I avoid using herbicides and pesticides in my garden -- but I make an exception for buckthorn.
This invasive hedge plant is the bane of my back yard. It sprouts everywhere, shoots up like a rocket-fueled jet and chokes out every plant around it.
I pull the little seedlings whenever I spot them, but the big stuff calls for stronger measures. Every year or two, I rent a chainsaw, mow those suckers down, then douse the fresh-cut stumps with Roundup.
You'd think that would be enough to kill the things, but, no -- they always come back. When I tackled the chainsaw/Roundup chore yesterday, it seemed no smaller than before. Of the two dozen or so buckthorn clusters I've treated over the years, I found only one dead blackened stump. All the rest had shot up new suckers, many of them 6 feet tall.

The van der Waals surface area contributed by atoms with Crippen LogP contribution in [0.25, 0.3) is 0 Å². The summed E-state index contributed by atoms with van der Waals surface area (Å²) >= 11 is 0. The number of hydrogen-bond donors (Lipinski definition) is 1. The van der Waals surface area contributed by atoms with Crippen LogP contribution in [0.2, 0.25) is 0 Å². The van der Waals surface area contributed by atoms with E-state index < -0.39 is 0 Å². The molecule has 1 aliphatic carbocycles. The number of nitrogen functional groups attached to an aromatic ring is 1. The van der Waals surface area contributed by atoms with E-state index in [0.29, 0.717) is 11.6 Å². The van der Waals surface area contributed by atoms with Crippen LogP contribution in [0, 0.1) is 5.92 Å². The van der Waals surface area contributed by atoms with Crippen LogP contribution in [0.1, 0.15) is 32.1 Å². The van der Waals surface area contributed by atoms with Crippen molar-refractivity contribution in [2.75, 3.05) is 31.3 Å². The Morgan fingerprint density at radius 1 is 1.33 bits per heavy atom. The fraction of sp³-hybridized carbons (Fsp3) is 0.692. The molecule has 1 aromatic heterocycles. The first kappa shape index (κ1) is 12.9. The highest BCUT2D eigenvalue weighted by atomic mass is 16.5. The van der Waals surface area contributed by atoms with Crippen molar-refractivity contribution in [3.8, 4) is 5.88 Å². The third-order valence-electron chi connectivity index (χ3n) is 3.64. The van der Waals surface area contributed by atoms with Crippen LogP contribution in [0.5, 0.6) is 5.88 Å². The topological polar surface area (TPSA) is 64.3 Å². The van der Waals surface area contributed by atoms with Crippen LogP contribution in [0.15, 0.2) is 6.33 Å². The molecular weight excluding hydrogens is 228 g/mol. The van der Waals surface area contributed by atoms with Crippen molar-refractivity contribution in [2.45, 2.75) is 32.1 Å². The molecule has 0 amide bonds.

In the short-term, it sure is satisfying to liberate my yard from buckthorn's thorny grip. Once I'd cleared the biggest patch, I discovered plants I forgot I even had, including three lovely hosta.
But I wish I could unlock the secret to permanent buckthorn eradication.
I searched for answers online and found some helpful info on the DNR's website. Apparently June is not the optimal to time to tackle this chore; late summer/early fall, when the plants are done leafing out is better, according to the DNR. :
And though garden-variety Roundup seems like a nuclear weapon to a chemically averse gardener like me, there are even stronger measures out there. A colleague I rode the elevator with this morning said he uses high-concentrate (40 percent glyphosate) Roundup when dealing with buckthorn.
So, fellow gardeners, do you have buckthorn in your yard? When do you go to war, and what's your preferred weapon?